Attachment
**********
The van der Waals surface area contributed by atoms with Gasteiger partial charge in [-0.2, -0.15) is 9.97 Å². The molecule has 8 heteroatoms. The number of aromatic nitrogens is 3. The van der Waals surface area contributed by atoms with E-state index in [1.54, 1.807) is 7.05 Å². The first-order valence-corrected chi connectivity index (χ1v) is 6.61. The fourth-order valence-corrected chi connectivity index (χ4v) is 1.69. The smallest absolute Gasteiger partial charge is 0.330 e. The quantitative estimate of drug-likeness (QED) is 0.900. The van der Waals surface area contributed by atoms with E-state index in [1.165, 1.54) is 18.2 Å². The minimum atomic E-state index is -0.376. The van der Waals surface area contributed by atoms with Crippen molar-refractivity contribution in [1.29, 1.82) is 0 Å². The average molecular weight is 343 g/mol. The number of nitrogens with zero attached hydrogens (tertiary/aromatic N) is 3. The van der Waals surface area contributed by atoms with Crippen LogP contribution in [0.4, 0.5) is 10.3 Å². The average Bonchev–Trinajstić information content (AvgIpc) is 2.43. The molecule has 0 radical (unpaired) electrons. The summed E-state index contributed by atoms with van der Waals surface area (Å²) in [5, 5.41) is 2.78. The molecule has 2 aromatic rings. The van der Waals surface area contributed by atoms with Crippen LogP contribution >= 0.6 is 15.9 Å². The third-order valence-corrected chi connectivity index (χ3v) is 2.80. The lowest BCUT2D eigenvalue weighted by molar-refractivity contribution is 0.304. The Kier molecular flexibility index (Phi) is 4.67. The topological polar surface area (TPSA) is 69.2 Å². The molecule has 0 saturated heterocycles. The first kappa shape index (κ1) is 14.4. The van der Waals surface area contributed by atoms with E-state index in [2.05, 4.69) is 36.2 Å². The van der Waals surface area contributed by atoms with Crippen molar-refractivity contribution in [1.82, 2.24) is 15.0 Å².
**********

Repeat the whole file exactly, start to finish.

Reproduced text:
The van der Waals surface area contributed by atoms with Gasteiger partial charge in [-0.2, -0.15) is 9.97 Å². The molecule has 8 heteroatoms. The number of aromatic nitrogens is 3. The van der Waals surface area contributed by atoms with E-state index in [1.54, 1.807) is 7.05 Å². The first-order valence-corrected chi connectivity index (χ1v) is 6.61. The fourth-order valence-corrected chi connectivity index (χ4v) is 1.69. The smallest absolute Gasteiger partial charge is 0.330 e. The quantitative estimate of drug-likeness (QED) is 0.900. The van der Waals surface area contributed by atoms with E-state index in [1.165, 1.54) is 18.2 Å². The minimum atomic E-state index is -0.376. The van der Waals surface area contributed by atoms with Crippen molar-refractivity contribution in [1.29, 1.82) is 0 Å². The average molecular weight is 343 g/mol. The number of nitrogens with zero attached hydrogens (tertiary/aromatic N) is 3. The van der Waals surface area contributed by atoms with Crippen LogP contribution in [0.4, 0.5) is 10.3 Å². The average Bonchev–Trinajstić information content (AvgIpc) is 2.43. The molecule has 0 radical (unpaired) electrons. The summed E-state index contributed by atoms with van der Waals surface area (Å²) in [5, 5.41) is 2.78. The molecule has 2 aromatic rings. The van der Waals surface area contributed by atoms with Crippen LogP contribution >= 0.6 is 15.9 Å². The third-order valence-corrected chi connectivity index (χ3v) is 2.80. The lowest BCUT2D eigenvalue weighted by molar-refractivity contribution is 0.304. The Kier molecular flexibility index (Phi) is 4.67. The topological polar surface area (TPSA) is 69.2 Å². The molecule has 0 saturated heterocycles. The first kappa shape index (κ1) is 14.4. The van der Waals surface area contributed by atoms with E-state index in [2.05, 4.69) is 36.2 Å². The van der Waals surface area contributed by atoms with Crippen molar-refractivity contribution in [1.82, 2.24) is 15.0 Å².